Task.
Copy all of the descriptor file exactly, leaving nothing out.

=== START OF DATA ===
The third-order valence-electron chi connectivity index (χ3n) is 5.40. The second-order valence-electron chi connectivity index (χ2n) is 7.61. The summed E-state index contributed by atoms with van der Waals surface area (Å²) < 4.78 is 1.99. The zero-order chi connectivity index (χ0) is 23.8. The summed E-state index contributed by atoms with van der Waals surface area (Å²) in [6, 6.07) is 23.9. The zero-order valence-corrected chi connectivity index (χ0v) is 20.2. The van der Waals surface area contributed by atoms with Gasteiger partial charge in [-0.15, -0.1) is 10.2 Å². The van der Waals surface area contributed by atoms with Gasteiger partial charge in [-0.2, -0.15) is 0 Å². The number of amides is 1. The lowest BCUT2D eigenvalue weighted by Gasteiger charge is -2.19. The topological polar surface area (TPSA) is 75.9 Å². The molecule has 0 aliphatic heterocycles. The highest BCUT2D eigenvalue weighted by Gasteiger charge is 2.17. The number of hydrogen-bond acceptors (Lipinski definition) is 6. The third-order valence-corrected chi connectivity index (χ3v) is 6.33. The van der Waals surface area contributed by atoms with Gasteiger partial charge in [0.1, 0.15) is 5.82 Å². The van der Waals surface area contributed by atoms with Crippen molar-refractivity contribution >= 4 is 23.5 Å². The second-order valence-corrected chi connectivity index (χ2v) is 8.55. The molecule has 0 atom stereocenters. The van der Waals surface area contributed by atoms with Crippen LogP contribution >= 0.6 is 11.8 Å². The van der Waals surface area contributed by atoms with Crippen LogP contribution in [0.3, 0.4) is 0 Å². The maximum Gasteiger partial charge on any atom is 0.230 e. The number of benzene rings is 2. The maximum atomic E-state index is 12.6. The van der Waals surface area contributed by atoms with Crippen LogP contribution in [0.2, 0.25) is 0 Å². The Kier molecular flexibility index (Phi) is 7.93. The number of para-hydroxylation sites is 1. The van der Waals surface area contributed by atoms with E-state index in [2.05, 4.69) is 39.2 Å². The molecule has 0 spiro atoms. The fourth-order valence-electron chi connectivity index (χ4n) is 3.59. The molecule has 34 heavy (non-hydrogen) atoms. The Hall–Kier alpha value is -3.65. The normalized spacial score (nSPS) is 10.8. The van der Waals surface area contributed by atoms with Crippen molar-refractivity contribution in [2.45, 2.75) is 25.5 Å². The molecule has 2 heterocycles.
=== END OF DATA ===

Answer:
The third-order valence-electron chi connectivity index (χ3n) is 5.40. The second-order valence-electron chi connectivity index (χ2n) is 7.61. The summed E-state index contributed by atoms with van der Waals surface area (Å²) < 4.78 is 1.99. The zero-order chi connectivity index (χ0) is 23.8. The summed E-state index contributed by atoms with van der Waals surface area (Å²) in [6, 6.07) is 23.9. The zero-order valence-corrected chi connectivity index (χ0v) is 20.2. The van der Waals surface area contributed by atoms with Gasteiger partial charge in [-0.15, -0.1) is 10.2 Å². The van der Waals surface area contributed by atoms with Gasteiger partial charge in [-0.2, -0.15) is 0 Å². The number of amides is 1. The lowest BCUT2D eigenvalue weighted by Gasteiger charge is -2.19. The topological polar surface area (TPSA) is 75.9 Å². The molecule has 0 aliphatic heterocycles. The highest BCUT2D eigenvalue weighted by Gasteiger charge is 2.17. The number of hydrogen-bond acceptors (Lipinski definition) is 6. The third-order valence-corrected chi connectivity index (χ3v) is 6.33. The van der Waals surface area contributed by atoms with Gasteiger partial charge in [0.1, 0.15) is 5.82 Å². The van der Waals surface area contributed by atoms with Crippen molar-refractivity contribution >= 4 is 23.5 Å². The second-order valence-corrected chi connectivity index (χ2v) is 8.55. The molecule has 0 atom stereocenters. The van der Waals surface area contributed by atoms with Crippen LogP contribution >= 0.6 is 11.8 Å². The van der Waals surface area contributed by atoms with Crippen LogP contribution in [0.3, 0.4) is 0 Å². The maximum Gasteiger partial charge on any atom is 0.230 e. The number of benzene rings is 2. The maximum atomic E-state index is 12.6. The van der Waals surface area contributed by atoms with Crippen LogP contribution in [0.2, 0.25) is 0 Å². The Kier molecular flexibility index (Phi) is 7.93. The number of para-hydroxylation sites is 1. The van der Waals surface area contributed by atoms with E-state index in [2.05, 4.69) is 39.2 Å². The molecule has 0 spiro atoms. The fourth-order valence-electron chi connectivity index (χ4n) is 3.59. The molecule has 34 heavy (non-hydrogen) atoms. The Hall–Kier alpha value is -3.65. The normalized spacial score (nSPS) is 10.8. The van der Waals surface area contributed by atoms with Crippen molar-refractivity contribution in [2.45, 2.75) is 25.5 Å². The molecule has 2 heterocycles.